Men's Basketball 2015 NCAA Tournament West Round of 64 Game Breakdowns

West Region Round of 64 Game Breakdowns


#1 Wisconsin vs. #16 Coastal Carolina (Omaha, Nebraska)

It likely came down to the overtime period of the Big Ten tournament to determine whether or not the Wisconsin Badgers would get a number-one seed. Even if it had lost that one though, Wisconsin is still one of the elite teams. Overcoming the injury to lead guard Traevon Jackson, the Badgers win on the offensive end behind Frank Kamisky, Nigel Hayes and company. They are also the nation’s top team in limiting turnovers, getting the most out of each and every possession. None of this is great news for Coastal Carolina. The Chanticleers win with their rebounding and by holding opponents to poor shooting nights. They also like to play faster on the offensive side. It will be hard for Coastal Carolina to force this game into its desired tempo on either end, let alone both.


#8 Oregon vs. #9 Oklahoma State (Omaha, Nebraska)

Things didn’t start out well for the Oregon Ducks this season, but they played their way into the NCAA Tournament nonetheless. The Ducks only lost three times during the season’s final two months, and two of those three losses came against Arizona. Oregon is led and carried by senior guard Joseph Young, a 20-point scorer who shoots it pretty well from all over the court. He has some help on the offensive end as U of O definitely needs to outscore an opponent to advance. That makes for an interesting matchup with the Oklahoma State Cowboys. OSU plays almost the opposite, having shown the ability to lock teams down on defense, but struggle to put up buckets. With active hands forcing turnovers and blocking shots, Oklahoma State opponents barely shoot 40 percent from the floor. The only player who has been there to consistently get the Cowboys into the 60s on offense has been Le’Bryan Nash. The highly touted and highly criticized prospect finally put together a full season in his senior year.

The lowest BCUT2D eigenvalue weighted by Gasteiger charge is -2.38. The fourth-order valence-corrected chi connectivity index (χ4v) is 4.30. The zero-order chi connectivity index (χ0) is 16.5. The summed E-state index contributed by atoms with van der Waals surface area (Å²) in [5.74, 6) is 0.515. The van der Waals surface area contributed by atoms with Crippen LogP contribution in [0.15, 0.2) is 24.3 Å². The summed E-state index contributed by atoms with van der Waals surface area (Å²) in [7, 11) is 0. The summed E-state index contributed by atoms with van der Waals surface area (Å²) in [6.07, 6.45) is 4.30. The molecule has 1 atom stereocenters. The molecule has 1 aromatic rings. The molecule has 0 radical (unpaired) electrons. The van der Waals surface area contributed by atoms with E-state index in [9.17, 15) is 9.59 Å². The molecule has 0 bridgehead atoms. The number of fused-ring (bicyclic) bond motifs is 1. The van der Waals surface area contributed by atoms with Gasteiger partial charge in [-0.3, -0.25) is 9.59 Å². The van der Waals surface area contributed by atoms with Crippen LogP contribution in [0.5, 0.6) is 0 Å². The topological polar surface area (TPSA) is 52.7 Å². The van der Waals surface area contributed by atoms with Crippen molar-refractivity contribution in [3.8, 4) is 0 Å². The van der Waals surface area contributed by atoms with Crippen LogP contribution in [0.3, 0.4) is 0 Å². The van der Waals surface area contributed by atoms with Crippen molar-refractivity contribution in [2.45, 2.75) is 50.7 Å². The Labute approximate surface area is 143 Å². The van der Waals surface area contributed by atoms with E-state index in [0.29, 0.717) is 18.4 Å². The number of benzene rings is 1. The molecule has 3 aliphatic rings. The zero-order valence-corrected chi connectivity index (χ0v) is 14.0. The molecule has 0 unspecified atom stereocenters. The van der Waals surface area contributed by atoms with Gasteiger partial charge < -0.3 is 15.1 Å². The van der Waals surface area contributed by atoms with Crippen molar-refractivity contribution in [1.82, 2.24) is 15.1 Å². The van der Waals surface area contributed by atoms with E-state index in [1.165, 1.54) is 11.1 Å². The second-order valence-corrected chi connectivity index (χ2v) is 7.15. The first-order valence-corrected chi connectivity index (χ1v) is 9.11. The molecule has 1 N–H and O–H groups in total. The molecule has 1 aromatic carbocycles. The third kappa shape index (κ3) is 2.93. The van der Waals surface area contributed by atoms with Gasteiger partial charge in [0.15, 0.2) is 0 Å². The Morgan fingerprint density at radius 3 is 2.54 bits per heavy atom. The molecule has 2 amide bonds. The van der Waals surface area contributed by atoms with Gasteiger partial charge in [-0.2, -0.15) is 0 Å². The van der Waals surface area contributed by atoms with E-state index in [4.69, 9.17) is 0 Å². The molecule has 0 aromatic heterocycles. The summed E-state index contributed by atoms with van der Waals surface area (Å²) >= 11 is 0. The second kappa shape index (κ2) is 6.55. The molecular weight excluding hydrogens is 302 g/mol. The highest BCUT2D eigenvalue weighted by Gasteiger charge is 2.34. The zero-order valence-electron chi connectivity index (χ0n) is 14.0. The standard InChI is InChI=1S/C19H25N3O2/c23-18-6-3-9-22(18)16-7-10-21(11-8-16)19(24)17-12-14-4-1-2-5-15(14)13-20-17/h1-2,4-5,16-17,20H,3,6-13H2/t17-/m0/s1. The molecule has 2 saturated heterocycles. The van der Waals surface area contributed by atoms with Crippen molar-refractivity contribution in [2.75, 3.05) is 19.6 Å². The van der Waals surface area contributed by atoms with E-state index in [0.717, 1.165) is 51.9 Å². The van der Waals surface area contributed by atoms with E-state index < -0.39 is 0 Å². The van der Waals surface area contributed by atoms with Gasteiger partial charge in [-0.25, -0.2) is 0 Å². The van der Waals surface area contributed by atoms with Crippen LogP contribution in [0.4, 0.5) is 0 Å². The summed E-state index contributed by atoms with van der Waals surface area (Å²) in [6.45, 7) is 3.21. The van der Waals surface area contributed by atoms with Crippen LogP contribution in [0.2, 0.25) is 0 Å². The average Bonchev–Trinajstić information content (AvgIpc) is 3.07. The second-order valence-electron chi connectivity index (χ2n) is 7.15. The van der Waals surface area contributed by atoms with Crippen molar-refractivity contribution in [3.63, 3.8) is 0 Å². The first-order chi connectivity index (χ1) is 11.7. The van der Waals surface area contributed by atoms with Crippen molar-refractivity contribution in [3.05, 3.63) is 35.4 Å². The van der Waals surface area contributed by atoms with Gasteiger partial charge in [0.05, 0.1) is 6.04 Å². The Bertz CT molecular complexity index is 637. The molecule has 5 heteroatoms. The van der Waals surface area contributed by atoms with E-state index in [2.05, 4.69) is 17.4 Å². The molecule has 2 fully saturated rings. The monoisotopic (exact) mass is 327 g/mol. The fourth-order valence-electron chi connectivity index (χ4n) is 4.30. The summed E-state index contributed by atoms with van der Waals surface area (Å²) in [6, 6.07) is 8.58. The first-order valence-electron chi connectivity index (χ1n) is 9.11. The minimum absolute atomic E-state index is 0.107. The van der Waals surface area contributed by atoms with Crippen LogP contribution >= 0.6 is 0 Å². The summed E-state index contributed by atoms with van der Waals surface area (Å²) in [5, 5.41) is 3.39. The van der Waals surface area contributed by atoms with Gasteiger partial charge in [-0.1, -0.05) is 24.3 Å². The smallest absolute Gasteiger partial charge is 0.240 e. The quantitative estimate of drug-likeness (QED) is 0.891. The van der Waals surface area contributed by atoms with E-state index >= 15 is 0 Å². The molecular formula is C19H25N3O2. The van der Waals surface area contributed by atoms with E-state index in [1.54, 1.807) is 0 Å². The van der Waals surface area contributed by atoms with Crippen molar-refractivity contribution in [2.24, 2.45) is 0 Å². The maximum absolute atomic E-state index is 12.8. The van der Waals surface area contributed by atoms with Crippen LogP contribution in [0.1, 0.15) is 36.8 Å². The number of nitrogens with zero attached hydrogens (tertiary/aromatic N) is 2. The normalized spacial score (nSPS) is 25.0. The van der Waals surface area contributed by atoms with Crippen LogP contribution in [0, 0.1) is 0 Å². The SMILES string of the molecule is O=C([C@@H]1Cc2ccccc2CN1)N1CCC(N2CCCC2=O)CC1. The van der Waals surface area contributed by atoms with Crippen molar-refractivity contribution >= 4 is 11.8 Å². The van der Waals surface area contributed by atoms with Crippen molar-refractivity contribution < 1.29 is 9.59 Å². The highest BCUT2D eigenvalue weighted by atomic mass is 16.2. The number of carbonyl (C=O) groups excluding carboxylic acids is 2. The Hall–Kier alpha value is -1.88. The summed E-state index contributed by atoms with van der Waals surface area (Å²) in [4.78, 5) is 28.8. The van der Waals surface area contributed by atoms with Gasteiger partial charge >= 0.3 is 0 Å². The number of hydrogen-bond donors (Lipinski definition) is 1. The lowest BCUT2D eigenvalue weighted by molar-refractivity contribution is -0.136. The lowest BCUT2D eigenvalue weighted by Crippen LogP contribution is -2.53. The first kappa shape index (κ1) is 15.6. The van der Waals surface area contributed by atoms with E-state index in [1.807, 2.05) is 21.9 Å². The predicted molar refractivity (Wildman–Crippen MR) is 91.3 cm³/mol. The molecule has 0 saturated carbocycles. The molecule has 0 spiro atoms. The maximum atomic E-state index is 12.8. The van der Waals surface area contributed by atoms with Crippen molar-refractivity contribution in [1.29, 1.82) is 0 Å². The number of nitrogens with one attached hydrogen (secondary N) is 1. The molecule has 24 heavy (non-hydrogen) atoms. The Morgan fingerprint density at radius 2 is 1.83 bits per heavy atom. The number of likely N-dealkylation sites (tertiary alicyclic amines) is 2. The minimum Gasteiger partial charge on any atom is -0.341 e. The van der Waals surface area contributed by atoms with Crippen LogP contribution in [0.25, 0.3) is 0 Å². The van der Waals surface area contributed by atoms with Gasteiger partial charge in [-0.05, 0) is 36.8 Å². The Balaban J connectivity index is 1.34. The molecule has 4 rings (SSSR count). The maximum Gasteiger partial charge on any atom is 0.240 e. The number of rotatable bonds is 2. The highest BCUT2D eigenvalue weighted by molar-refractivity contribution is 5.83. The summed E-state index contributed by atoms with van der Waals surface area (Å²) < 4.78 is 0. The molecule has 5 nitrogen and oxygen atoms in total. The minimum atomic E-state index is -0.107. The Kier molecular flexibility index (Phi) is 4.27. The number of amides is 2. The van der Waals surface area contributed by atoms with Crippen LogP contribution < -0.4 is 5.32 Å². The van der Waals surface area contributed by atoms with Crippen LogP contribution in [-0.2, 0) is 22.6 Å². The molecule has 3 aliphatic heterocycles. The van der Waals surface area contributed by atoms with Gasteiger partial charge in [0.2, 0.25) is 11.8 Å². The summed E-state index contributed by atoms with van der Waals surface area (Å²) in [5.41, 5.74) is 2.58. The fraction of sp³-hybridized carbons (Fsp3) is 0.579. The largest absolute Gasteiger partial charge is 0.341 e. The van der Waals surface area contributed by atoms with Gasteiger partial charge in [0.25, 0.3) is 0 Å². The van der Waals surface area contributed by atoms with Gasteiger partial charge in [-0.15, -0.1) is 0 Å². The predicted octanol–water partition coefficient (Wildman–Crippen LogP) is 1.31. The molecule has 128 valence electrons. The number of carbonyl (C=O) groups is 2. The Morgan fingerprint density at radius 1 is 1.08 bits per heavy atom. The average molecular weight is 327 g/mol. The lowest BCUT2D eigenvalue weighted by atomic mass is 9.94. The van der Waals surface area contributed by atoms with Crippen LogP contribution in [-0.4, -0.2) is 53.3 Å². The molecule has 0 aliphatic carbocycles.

#5 Arkansas vs. #12 Wofford (Jacksonville, Florida)

Arkansas was solidly the second-best SEC team this season in the same way that Frank Stallone is definitely the second-best Stallone brother. The Razorbacks can go nine deep but are led by power forward Bobby Portis and guard Michael Qualls. The two combined to average 33 points and 14 rebounds per game this season. They are going to create matchup problems for the undersized Wofford Terriers. Wofford has a bit of length but plays smaller than it is, relying on limiting good shots rather than altering opponents’ attempts. The leader on both ends for the Terriers is Karl Cochran, although they share and distribute the load well offensively. All five starters averaged between seven and 14 points per game this year. If Wofford is to pull a 12-5 upset in round two, it will need to make Arkansas uncomfortable. The Razorbacks’ top-10 scoring offense against Wofford’s top-25 scoring defense is a battle that favors the big-six conference team on paper.


#4 North Carolina vs. #13 Harvard (Jacksonville, Florida)

The Harvard Crimson reached the NCAA Tournament through an Ivy League play-in game, a trickier path than many expected prior to the season. Nevertheless, Harvard reached its objective through defensive intensity and inside scoring. Team-leader Wesley Saunders was a difference maker on both ends and was the only double-digit scorer this year for the Crimson. This tournament-tested team will have its hands full with an opponent who has similar strengths and weaknesses but is simply better. North Carolina has had its own share of disappointment through parts of this season. It got things together for a nice ACC tournament run but ultimately fell short of that title. The Tar Heels win by dominating folks inside. Thanks to Kennedy Meeks, Brice Johnson and others, they are the nation’s top team in two-point field goals and are an elite offensive-rebounding club. Conversely, there are few three-point threats on Carolina, especially when Marcus Paige has an off night. Despite a contradictory reputation, Harvard is similar in its desire to score within the arc. It will have trouble doing so among the trees of UNC.


#6 Xavier vs. #11 BYU / Mississippi (Jacksonville, Florida)